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3-27-22 “We Have His Word on It”

“We Have His Word on It” (James 4:7-10)

David Peterson / General

Jas 4:7–10

Sermon type: Textual-Topical

Proposition: God invites us to intimacy with him. This intimacy comes as we turn from things opposed to him and embrace the things he embraces. In so doing, our lives are lifted up.

Introduction

1. We live by the word of God (we trust his promise)

2. The promise here is God will draw near to us if we draw near to him

3. Infinite reality—unlimited

I. What does NEAR mean? (James 4:8)

1. The temple background (James 4:8)

2. There is a nearness to God that we even as Christians can miss out on

II. How do we COME near? (James 4:9, 7)

1. Recognizing what sin does (James 4:9)

2. Submitting and Resisting (James 4:7)

But “drawing near” to God is not just a mental or emotional activity for James. Instead, it is a practical response to God: controlling one’s tongue (1:19, 26; 3:2), caring for the poor (1:27; 2:16–17), growing in wisdom and peace (1:5; 3:16–18), and communing with him in prayer (4:2–3, 15; 5:13–18). The more we seek to live according to God’s wisdom, the closer we will grow to his purity and holiness. As we cultivate his heart in ourselves, we will automatically begin to see the world through God’s eyes and be humble. As James has already shown, God gives grace to the humble; therefore, he will give strength and “be near” to those who live thus.

Blomberg, C. L., & Kamell, M. J. (2008). James (Vol. 16, p. 194). Zondervan.

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Dr. A.W. Tozer has a profound essay in one of his books, entitled, “Nearness Is Likeness.” The more we are like God, the nearer we are to God. I may be sitting in my living room with my Siamese cat on my lap, and my wife may be twenty feet away in the kitchen; yet I am nearer to my wife than to the cat because the cat is unlike me. We have very little in common.

Wiersbe, W. W. (1996). The Bible exposition commentary (Vol. 2, pp. 369–370). Victor Books.

Battle of Two Natures

The cuckoo is a common bird in England. The first sign of spring is that bird’s call. The cuckoo never builds its own nest. When it feels an egg coming on, it finds another nest with eggs and no parent bird. The cuckoo lands, hurriedly lays its egg, and takes off again. That’s all the cuckoo does in terms of parenting. (We have a lot of cuckoos in our society today!)

The thrush, whose nest has now been invaded, comes back, circles, and comes into the wind to land. Not being very good at arithmetic, it can’t imagine why it immediately begins to list to starboard. It gets to work hatching the eggs. Four little thrushes and one large cuckoo eventually hatch. The cuckoo is two or three times the size of the thrushes.

Mrs. Thrush, having hatched the five little birds, goes off early in the morning to get the worm. She comes back, circles the nest to see four petite thrush mouths and one cavernous cuckoo mouth. Who gets the worm? The cuckoo.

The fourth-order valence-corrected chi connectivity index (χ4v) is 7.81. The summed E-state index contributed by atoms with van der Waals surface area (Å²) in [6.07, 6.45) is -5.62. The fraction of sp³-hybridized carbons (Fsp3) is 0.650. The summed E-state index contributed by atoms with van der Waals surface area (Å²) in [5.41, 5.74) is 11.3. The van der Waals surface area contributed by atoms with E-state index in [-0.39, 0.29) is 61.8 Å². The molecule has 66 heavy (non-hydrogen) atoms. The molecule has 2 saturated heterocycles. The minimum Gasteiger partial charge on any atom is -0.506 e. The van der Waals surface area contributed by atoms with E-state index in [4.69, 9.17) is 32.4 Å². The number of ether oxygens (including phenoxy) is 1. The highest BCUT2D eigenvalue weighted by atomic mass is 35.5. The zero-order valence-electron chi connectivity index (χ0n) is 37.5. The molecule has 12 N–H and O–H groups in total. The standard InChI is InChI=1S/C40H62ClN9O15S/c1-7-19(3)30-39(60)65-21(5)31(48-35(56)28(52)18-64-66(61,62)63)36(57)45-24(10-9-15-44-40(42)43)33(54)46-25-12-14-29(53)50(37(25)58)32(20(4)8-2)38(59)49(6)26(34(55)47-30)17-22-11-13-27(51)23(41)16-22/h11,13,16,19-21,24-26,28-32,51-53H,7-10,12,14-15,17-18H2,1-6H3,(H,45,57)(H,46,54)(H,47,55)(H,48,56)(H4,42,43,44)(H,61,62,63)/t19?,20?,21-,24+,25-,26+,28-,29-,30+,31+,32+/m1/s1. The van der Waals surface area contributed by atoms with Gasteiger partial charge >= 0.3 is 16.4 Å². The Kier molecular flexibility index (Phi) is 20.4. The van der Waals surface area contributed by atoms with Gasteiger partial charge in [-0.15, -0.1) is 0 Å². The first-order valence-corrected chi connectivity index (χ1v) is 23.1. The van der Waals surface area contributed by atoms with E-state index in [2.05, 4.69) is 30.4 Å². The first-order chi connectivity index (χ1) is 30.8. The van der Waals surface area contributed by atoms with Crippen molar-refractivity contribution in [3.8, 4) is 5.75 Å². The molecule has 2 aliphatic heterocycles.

Guess what happens. The cuckoo gets bigger and bigger; the little thrushes get smaller and smaller.

To find a baby cuckoo in a nest, simply walk along a hedge row until you find little dead thrushes. The cuckoo throws them out one at a time. Here’s an adult thrush feeding a baby cuckoo that is three times as big as the thrush.

And the moral of the story is this: you have two natures in one nest and the nature you go on feeding will grow, and the nature you go on starving will diminish. If there’s going to be anything resembling that which God has in mind for us, it is going to come not through an annual attempt at the spirit of Christmas but a perpetual recognition of the Spirit of Christ.

Source: Stuart Briscoe, “Christmas 365 Days a Year,” Preaching Today, Tape 135.

Lifetime Surrender

One does not surrender a life in an instant. That which is lifelong can only be surrendered in a lifetime.

Source: Jim Elliot, Leadership, Vol. 7, no. 2.

        1st sentence of Protestant movement: “When our Lord and Master Jesus Christ said, ‘Repent,’ he willed the entire life of believers to be            one of repentance.” (1st of 95 theses)

III. What is the RESULT of coming near? (James 4:10)

1. Those who become like Jesus will be lifted up. It is Wisdom (James 1:5; 3:13 show by good life)

Proverbs 3:19 “By wisdom the Lord laid the earth’s foundations, by understanding he set the heavens in place” (NIV).

If you do well, will not your countenance be lifted up? (Genesis 4:7 NASB)

2. They sought being exalted (to be teachers, James 3:1, they quarreled, James 4:1, they favored worldly success, James 2:1, to be considered religious, James 1:26

Conclusion

1. The ark of the Lord remained in the house of Obed-Edom the Gittite for three months, and the Lord blessed him and his entire household. (2 Sam. 6:11)

2. Blessed

I find it significant that Socrates’s name for the paradise beyond the grave, Makarios, is the same word Jesus employs in the Sermon on the Mount, which we translate, “blessed.” Of course, Jesus spoke Aramaic and the text here is in Greek; nonetheless, it’s noteworthy that the writer of the Gospel of Matthew selected this word. Matthew 5:6-9: “Blessed are those who hunger and thirst for righteousness, for they will be filled. Blessed are the merciful, for they will receive mercy. Blessed are the pure in heart, for they will see God. Blessed are the peacemakers, for they will be called children of God.” To Greek language readers of Matthew, Jesus’ Beatitudes connote life on Plato’s island of paradise. That’s what it means to be blessed.

Peters, Ted. Sin Boldly! (p. 80). Fortress Press. Kindle Edition.

 

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